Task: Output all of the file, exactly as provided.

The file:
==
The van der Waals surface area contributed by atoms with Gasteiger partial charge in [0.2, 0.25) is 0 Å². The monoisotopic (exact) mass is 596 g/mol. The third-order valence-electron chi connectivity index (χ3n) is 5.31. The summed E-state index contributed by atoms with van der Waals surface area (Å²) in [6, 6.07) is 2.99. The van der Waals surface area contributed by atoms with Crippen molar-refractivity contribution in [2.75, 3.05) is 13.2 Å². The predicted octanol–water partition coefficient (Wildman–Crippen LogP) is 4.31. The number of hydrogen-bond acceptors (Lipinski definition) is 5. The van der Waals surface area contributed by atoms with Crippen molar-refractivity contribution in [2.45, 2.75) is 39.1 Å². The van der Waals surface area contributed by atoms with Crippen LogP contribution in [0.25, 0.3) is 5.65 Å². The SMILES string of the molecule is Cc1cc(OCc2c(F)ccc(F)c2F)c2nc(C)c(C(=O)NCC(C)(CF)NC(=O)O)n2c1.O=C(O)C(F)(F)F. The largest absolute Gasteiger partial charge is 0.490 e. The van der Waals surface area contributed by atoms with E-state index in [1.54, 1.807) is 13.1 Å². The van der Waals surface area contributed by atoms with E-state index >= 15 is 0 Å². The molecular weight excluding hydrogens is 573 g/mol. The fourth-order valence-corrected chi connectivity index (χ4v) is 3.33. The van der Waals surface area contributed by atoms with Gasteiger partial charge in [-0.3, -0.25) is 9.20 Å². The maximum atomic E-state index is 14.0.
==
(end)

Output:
The van der Waals surface area contributed by atoms with Gasteiger partial charge in [0.2, 0.25) is 0 Å². The monoisotopic (exact) mass is 596 g/mol. The third-order valence-electron chi connectivity index (χ3n) is 5.31. The summed E-state index contributed by atoms with van der Waals surface area (Å²) in [6, 6.07) is 2.99. The van der Waals surface area contributed by atoms with Crippen molar-refractivity contribution in [2.75, 3.05) is 13.2 Å². The predicted octanol–water partition coefficient (Wildman–Crippen LogP) is 4.31. The number of hydrogen-bond acceptors (Lipinski definition) is 5. The van der Waals surface area contributed by atoms with Crippen molar-refractivity contribution in [2.45, 2.75) is 39.1 Å². The van der Waals surface area contributed by atoms with Crippen LogP contribution in [0.25, 0.3) is 5.65 Å². The SMILES string of the molecule is Cc1cc(OCc2c(F)ccc(F)c2F)c2nc(C)c(C(=O)NCC(C)(CF)NC(=O)O)n2c1.O=C(O)C(F)(F)F. The largest absolute Gasteiger partial charge is 0.490 e. The van der Waals surface area contributed by atoms with E-state index in [1.54, 1.807) is 13.1 Å². The van der Waals surface area contributed by atoms with E-state index >= 15 is 0 Å². The molecular weight excluding hydrogens is 573 g/mol. The fourth-order valence-corrected chi connectivity index (χ4v) is 3.33. The van der Waals surface area contributed by atoms with Gasteiger partial charge in [-0.3, -0.25) is 9.20 Å². The maximum atomic E-state index is 14.0.